Birds of Nebraska: Newspaper Accounts, 1854-1923

Editor [possibly Miles Greenleaf]. June 6, 1915. A Master of Economy [Cowbird]. Omaha Sunday World-Herald 50(36): 4-N. A bird editorial.

A Master of Economy.

Two very solemn birds, one jet black and the other a bit brownish, flew silently into a pasture near Elmwood park. One of them perched thoughtfully upon the spinal column of a ruminating Jersey cow and the other alighted upon a nearby fence post. The Jersey shifted her cud, sighed patiently, and then dozed once more into dreamland.

"See-e-e-e-e?" remarked the jet black party from the bovine's vertebrae.

"Chack!" agreed the other harshly from the fence post.

For they were cowbirds, you understand, and they had just consummated a piece of deviltry which stamps them as about the strangest of all feathered critters in this country.

Over in a nearby bush there burst suddenly forth a most impressive hullabaloo. A pair of yellow warblers - the wild canary of boyhood days - shot back and forth, in and out of their sylvan retreat, most apparently scandalized by some mishap that had befallen them. They proclaimed to all their world that they had been outraged, vilely mistreated. They shrieked for justice - but the Jersey cow and her cowbirds merely smiled. One could almost see them smirk a pitying smile as they listened to the protestations of the warblers.

The warblers had cause for complaint - very just cause. Some neighbor had sneaked into their nest during their absence and had there deposited a large, speckled egg. It was too heavy to throw overboard, and it occupied about half of the tiny berth built by the distracted songsters. The warblers, to put it plainly, were up against it.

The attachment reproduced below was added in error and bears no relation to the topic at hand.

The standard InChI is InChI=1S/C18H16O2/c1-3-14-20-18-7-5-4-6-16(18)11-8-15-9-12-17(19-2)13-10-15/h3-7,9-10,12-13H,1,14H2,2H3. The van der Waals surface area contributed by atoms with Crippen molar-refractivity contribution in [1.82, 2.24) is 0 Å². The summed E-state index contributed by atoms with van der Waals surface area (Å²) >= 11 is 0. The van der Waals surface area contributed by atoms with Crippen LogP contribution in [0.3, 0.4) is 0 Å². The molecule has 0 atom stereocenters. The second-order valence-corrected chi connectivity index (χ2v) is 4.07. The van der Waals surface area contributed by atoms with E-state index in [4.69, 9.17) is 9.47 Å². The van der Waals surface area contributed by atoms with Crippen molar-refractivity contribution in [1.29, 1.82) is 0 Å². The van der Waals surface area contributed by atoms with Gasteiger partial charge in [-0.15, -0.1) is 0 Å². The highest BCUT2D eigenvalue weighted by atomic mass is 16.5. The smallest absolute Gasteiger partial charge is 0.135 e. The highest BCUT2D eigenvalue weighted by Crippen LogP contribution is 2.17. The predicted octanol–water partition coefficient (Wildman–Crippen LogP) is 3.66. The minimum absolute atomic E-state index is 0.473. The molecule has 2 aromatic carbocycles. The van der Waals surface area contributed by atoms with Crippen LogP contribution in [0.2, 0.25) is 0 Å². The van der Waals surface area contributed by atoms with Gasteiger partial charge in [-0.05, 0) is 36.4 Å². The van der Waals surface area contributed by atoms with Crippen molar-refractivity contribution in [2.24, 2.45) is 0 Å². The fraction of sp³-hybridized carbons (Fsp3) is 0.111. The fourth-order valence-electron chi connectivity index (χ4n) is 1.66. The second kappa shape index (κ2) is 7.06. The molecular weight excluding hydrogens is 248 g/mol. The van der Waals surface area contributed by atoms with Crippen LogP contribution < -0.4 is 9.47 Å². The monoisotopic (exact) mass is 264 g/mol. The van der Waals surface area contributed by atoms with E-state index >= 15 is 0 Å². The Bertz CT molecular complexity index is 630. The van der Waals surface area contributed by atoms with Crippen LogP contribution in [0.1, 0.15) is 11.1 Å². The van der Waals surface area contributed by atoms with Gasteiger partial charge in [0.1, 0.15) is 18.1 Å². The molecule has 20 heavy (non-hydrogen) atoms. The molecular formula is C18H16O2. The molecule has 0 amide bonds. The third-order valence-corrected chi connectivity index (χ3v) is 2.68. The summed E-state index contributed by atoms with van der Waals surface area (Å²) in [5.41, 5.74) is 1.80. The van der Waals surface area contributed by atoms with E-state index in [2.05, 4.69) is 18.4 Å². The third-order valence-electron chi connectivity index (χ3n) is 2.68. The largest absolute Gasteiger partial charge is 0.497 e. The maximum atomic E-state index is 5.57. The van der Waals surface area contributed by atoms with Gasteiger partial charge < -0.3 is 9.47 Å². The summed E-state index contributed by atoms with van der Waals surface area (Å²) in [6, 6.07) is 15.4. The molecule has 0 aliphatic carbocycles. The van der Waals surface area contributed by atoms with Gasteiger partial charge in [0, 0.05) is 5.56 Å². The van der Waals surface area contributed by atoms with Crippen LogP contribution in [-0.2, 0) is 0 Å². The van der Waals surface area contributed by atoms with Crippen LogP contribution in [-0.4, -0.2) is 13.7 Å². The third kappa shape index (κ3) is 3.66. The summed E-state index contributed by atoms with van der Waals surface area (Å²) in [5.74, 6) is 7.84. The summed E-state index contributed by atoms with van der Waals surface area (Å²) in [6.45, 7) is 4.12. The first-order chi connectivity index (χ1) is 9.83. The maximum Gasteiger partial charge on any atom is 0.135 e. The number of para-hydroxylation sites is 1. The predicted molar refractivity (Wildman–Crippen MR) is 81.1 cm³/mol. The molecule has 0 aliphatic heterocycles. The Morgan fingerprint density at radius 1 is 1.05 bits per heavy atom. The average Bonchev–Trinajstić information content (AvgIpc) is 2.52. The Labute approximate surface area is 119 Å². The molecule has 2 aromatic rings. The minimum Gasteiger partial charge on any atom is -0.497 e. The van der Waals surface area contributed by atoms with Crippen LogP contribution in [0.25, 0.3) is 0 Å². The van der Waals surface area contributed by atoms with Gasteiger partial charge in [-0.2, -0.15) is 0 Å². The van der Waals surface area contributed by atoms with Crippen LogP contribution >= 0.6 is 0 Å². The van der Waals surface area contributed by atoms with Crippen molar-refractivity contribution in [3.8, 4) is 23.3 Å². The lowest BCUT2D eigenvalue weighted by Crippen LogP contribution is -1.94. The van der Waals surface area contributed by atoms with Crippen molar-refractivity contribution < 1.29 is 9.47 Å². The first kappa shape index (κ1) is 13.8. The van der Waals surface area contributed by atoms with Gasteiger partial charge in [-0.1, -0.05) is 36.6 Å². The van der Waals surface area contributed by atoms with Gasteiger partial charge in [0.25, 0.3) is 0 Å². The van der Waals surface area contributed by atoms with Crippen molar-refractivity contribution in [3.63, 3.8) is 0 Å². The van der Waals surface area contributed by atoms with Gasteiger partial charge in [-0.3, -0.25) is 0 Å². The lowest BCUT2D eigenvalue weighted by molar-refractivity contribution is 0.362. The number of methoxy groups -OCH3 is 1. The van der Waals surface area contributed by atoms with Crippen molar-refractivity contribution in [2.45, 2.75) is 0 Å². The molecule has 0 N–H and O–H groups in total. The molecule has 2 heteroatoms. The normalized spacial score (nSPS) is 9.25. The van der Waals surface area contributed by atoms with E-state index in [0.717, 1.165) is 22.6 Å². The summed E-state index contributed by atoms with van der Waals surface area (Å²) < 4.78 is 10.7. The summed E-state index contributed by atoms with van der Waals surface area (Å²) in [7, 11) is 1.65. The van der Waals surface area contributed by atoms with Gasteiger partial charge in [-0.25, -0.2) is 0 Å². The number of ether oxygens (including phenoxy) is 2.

After a considerably protracted council of war they decided to obliterate the objectionable egg by building a flooring above it. This was duly done and the yellow birdlets proceeded to rear a large and enthusiastic family of young warblers to glorify our parks, while the strange, large, speckled egg rotted in the basement.

This is no fairy story - it is absolute truth. The cowbird lays its eggs in any nest that can be found handy about the premises and then permits the owners of the aforesaid nest to attend to the maternal and paternal duties appertaining thereto. There is no such thing as a cowbird nest, for the cowbird is the real master of economy and has no faith in the slogan "own you own home."

The yellow warblers and some other feathered victims of this lowdown cowbird trick have learned to build flooring over the objectionable egg when it appears, but the cowbird continues to thrive in spite of this fact, which means that cardinals and grosbeaks and dickcissels and many other songsters are forced to raise the deserted youngsters of this mysterious tribe of the meadows.

While there is much to be said against the piratical cowbird, he is at least a strange character, and teaches us a strong lesson in practical economy.

It is the old story of "let George do it."